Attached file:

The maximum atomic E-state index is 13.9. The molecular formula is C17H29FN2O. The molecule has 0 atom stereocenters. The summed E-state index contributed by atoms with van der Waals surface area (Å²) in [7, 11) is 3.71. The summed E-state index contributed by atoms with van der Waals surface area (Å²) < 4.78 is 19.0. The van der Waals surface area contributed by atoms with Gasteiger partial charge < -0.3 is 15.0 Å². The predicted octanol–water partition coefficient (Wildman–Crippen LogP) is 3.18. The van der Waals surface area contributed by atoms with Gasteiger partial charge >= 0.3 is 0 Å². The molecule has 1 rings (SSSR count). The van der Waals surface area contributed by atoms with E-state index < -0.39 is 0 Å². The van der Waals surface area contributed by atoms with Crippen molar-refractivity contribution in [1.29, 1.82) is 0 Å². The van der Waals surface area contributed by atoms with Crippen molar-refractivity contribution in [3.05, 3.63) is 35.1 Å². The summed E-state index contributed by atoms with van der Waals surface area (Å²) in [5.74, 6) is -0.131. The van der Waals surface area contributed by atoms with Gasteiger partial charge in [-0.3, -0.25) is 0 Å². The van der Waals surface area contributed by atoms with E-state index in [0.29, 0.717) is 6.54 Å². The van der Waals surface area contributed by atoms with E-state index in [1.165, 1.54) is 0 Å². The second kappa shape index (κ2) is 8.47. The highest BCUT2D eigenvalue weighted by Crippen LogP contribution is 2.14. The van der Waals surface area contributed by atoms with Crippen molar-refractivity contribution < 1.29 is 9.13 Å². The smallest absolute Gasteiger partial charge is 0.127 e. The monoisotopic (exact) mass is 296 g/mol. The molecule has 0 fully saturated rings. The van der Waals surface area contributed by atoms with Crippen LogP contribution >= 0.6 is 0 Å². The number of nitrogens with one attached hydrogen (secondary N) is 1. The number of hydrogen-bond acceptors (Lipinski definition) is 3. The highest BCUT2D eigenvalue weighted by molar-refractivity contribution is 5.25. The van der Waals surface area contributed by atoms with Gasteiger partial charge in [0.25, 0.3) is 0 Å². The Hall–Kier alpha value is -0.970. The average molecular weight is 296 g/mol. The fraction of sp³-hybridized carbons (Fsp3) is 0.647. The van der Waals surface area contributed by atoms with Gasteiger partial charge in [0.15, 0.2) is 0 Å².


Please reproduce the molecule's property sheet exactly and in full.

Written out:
The maximum atomic E-state index is 13.9. The molecular formula is C17H29FN2O. The molecule has 0 atom stereocenters. The summed E-state index contributed by atoms with van der Waals surface area (Å²) in [7, 11) is 3.71. The summed E-state index contributed by atoms with van der Waals surface area (Å²) < 4.78 is 19.0. The van der Waals surface area contributed by atoms with Gasteiger partial charge < -0.3 is 15.0 Å². The predicted octanol–water partition coefficient (Wildman–Crippen LogP) is 3.18. The van der Waals surface area contributed by atoms with Gasteiger partial charge >= 0.3 is 0 Å². The molecule has 1 rings (SSSR count). The van der Waals surface area contributed by atoms with E-state index < -0.39 is 0 Å². The van der Waals surface area contributed by atoms with Crippen molar-refractivity contribution in [1.29, 1.82) is 0 Å². The van der Waals surface area contributed by atoms with Crippen molar-refractivity contribution in [3.05, 3.63) is 35.1 Å². The summed E-state index contributed by atoms with van der Waals surface area (Å²) in [5.74, 6) is -0.131. The van der Waals surface area contributed by atoms with Gasteiger partial charge in [-0.3, -0.25) is 0 Å². The van der Waals surface area contributed by atoms with E-state index in [0.29, 0.717) is 6.54 Å². The van der Waals surface area contributed by atoms with E-state index in [1.165, 1.54) is 0 Å². The second kappa shape index (κ2) is 8.47. The highest BCUT2D eigenvalue weighted by Crippen LogP contribution is 2.14. The van der Waals surface area contributed by atoms with Crippen molar-refractivity contribution < 1.29 is 9.13 Å². The smallest absolute Gasteiger partial charge is 0.127 e. The monoisotopic (exact) mass is 296 g/mol. The molecule has 0 fully saturated rings. The van der Waals surface area contributed by atoms with Crippen LogP contribution >= 0.6 is 0 Å². The number of nitrogens with one attached hydrogen (secondary N) is 1. The number of hydrogen-bond acceptors (Lipinski definition) is 3. The highest BCUT2D eigenvalue weighted by molar-refractivity contribution is 5.25. The van der Waals surface area contributed by atoms with Gasteiger partial charge in [0.25, 0.3) is 0 Å². The Hall–Kier alpha value is -0.970. The average molecular weight is 296 g/mol. The fraction of sp³-hybridized carbons (Fsp3) is 0.647. The van der Waals surface area contributed by atoms with Gasteiger partial charge in [0.15, 0.2) is 0 Å².